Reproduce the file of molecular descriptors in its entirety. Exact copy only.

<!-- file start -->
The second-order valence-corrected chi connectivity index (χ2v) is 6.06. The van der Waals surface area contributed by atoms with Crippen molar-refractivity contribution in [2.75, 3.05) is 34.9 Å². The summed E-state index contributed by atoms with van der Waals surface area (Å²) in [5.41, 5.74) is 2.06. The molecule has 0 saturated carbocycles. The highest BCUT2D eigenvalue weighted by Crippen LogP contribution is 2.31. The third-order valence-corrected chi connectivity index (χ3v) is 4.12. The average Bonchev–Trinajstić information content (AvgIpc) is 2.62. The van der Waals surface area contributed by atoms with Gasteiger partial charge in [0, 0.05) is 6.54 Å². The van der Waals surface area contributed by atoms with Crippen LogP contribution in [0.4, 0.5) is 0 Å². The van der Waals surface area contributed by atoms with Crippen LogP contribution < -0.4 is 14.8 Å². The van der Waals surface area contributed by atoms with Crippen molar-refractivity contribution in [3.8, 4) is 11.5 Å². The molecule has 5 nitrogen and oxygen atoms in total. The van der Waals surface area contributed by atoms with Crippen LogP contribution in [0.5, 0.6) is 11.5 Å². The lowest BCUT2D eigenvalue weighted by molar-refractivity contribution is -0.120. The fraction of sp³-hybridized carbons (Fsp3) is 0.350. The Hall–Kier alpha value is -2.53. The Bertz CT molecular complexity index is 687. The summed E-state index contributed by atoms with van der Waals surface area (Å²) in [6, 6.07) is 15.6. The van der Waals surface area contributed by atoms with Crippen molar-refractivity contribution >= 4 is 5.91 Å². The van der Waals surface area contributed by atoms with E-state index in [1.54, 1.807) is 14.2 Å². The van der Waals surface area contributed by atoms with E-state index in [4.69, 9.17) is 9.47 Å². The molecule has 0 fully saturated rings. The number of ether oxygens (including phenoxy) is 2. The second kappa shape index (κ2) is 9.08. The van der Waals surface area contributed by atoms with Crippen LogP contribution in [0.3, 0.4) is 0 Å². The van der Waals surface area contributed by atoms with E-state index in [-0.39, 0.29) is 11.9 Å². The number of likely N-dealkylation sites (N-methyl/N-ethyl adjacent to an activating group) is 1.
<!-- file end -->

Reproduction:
The second-order valence-corrected chi connectivity index (χ2v) is 6.06. The van der Waals surface area contributed by atoms with Crippen molar-refractivity contribution in [2.75, 3.05) is 34.9 Å². The summed E-state index contributed by atoms with van der Waals surface area (Å²) in [5.41, 5.74) is 2.06. The molecule has 0 saturated carbocycles. The highest BCUT2D eigenvalue weighted by Crippen LogP contribution is 2.31. The third-order valence-corrected chi connectivity index (χ3v) is 4.12. The average Bonchev–Trinajstić information content (AvgIpc) is 2.62. The van der Waals surface area contributed by atoms with Gasteiger partial charge in [0, 0.05) is 6.54 Å². The van der Waals surface area contributed by atoms with Crippen LogP contribution in [0.4, 0.5) is 0 Å². The van der Waals surface area contributed by atoms with Crippen LogP contribution < -0.4 is 14.8 Å². The van der Waals surface area contributed by atoms with Crippen molar-refractivity contribution in [3.8, 4) is 11.5 Å². The molecule has 5 nitrogen and oxygen atoms in total. The van der Waals surface area contributed by atoms with Crippen LogP contribution in [0.5, 0.6) is 11.5 Å². The lowest BCUT2D eigenvalue weighted by molar-refractivity contribution is -0.120. The fraction of sp³-hybridized carbons (Fsp3) is 0.350. The Hall–Kier alpha value is -2.53. The Bertz CT molecular complexity index is 687. The summed E-state index contributed by atoms with van der Waals surface area (Å²) in [6, 6.07) is 15.6. The van der Waals surface area contributed by atoms with Crippen molar-refractivity contribution >= 4 is 5.91 Å². The van der Waals surface area contributed by atoms with E-state index in [1.54, 1.807) is 14.2 Å². The van der Waals surface area contributed by atoms with E-state index in [4.69, 9.17) is 9.47 Å². The molecule has 0 fully saturated rings. The number of ether oxygens (including phenoxy) is 2. The second kappa shape index (κ2) is 9.08. The van der Waals surface area contributed by atoms with Crippen LogP contribution in [0.3, 0.4) is 0 Å². The van der Waals surface area contributed by atoms with E-state index in [-0.39, 0.29) is 11.9 Å². The number of likely N-dealkylation sites (N-methyl/N-ethyl adjacent to an activating group) is 1.